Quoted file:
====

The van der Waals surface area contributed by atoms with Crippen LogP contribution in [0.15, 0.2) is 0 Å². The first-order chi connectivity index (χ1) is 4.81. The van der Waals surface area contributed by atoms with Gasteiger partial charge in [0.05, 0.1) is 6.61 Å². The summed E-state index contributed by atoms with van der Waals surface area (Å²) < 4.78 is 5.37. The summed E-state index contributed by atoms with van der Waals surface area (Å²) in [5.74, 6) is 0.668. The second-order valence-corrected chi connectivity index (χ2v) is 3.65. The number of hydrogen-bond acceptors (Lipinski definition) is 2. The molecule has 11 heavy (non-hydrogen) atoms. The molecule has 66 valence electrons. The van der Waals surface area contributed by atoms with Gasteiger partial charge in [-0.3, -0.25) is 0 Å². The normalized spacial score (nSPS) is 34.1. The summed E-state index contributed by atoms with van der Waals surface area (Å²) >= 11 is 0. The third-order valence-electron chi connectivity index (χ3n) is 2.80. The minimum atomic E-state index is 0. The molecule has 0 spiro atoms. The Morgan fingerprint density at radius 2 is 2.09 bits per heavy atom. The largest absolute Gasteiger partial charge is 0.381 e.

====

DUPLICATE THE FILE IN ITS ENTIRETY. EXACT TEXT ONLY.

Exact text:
The van der Waals surface area contributed by atoms with Crippen LogP contribution in [0.15, 0.2) is 0 Å². The first-order chi connectivity index (χ1) is 4.81. The van der Waals surface area contributed by atoms with Gasteiger partial charge in [0.05, 0.1) is 6.61 Å². The summed E-state index contributed by atoms with van der Waals surface area (Å²) < 4.78 is 5.37. The summed E-state index contributed by atoms with van der Waals surface area (Å²) in [5.74, 6) is 0.668. The second-order valence-corrected chi connectivity index (χ2v) is 3.65. The number of hydrogen-bond acceptors (Lipinski definition) is 2. The molecule has 11 heavy (non-hydrogen) atoms. The molecule has 66 valence electrons. The van der Waals surface area contributed by atoms with Gasteiger partial charge in [-0.3, -0.25) is 0 Å². The normalized spacial score (nSPS) is 34.1. The summed E-state index contributed by atoms with van der Waals surface area (Å²) >= 11 is 0. The third-order valence-electron chi connectivity index (χ3n) is 2.80. The minimum atomic E-state index is 0. The molecule has 0 spiro atoms. The Morgan fingerprint density at radius 2 is 2.09 bits per heavy atom. The largest absolute Gasteiger partial charge is 0.381 e.